Posted by Vickie Jacobs on Aug 20, 2020
Living artists and contemporary art is essential to the vitality and creative life of our town, region, and country. How do artists help us see and understand the world in a new way? What benefit do the arts bring to students, audiences, economies and other organizations? MOCA Tucson's Interim Director and Curator gives a brief overview of the Museum's mission, exhibitions and public programs, and maps how the arts contribute to a more vibrant public life. 
Laura Copelin ~ Biography
Laura Copelin is MOCA Tucson’s Interim Executive Director & Curator. She moved to Arizona last year from Texas, where she was Ballroom Marfa’s Executive Director & Curator. She was previously Assistant Curator at the Santa Monica Museum of Art, and received a dual degree in Art and English from UCLA. In Marfa she brought numerous exhibitions, new commissions, installations and publications to life in her five years with the art space including: the first US museum exhibition of seminal Brazilian sculptor Solange Pessoa; a group show featuring art commissions about the borderlands from Beatriz Cortez, Candice Lin, and Fernando Palma Rodriguez; the exhibition and catalogue Hyperobjects co-curated with ecological philosopher Timothy Morton; Tierra. Sangre. Oro. a show with Rafa Esparza featuring an immersive adobe brick installation; and six years of the global video art collaboration Artists’ Film International, with Whitechapel Gallery in London.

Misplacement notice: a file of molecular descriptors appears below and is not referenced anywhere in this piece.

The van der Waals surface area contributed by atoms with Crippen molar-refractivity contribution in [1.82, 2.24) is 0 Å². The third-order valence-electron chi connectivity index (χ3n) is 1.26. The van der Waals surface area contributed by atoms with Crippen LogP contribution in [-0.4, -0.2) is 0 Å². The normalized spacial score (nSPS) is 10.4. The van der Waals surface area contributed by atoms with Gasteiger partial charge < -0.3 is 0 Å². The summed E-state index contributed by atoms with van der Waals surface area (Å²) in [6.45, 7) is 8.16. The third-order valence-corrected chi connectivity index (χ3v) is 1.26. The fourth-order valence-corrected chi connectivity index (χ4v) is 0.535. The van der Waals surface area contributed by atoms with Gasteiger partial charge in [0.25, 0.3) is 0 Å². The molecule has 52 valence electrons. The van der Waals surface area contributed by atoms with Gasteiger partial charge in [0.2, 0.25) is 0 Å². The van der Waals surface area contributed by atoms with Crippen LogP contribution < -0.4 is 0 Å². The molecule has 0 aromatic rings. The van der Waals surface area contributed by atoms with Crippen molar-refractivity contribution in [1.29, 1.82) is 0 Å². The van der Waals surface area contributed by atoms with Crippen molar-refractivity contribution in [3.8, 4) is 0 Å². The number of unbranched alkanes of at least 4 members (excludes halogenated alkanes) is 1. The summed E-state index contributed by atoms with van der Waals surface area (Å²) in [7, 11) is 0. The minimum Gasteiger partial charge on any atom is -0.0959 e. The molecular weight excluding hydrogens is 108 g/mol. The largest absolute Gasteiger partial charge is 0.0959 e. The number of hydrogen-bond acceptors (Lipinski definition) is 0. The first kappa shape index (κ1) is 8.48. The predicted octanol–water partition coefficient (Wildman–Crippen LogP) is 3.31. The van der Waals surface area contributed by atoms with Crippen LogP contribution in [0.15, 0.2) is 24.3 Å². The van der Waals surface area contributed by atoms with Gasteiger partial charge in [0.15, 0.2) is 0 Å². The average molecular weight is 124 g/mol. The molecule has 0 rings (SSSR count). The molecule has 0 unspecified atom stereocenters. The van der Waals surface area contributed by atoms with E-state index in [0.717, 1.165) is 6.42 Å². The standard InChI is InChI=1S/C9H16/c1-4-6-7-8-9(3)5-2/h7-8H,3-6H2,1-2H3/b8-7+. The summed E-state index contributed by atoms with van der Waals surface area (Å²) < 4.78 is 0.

In 2018, Copelin realized a major outdoor installation for Ballroom called the stone circle by artist Haroon Mirza. The stone circle is a desert megalith powered by solar energy that activates a sound and light symphony on every full moon. She established a paid internship for local Marfa high school students to help with college and professional preparation, and pushed forward a new, bilingual website that will launch this month. In Texas in January 2021 she will mount an exhibition called, Blessings of the Mystery by artists and filmmakers Carolina Caycedo and David de Rozas, which will travel to the University of Texas at Austin's Visual Art Center as well as to the El Paso Museum of Art.

In these first six months with MOCA, Copelin has helped the organization pivot public programs and educational offerings to a digital space in light of COVID-19. She has just mounted an outdoor installation with the artist and writer Jibade-Khalil Huffman, on view until the end of September. She is currently organizing the Museum's fall exhibition, which will feature new commissions from five Tucson-linked artists, titled Working from Home, which opens October 3 in MOCA's great hall.
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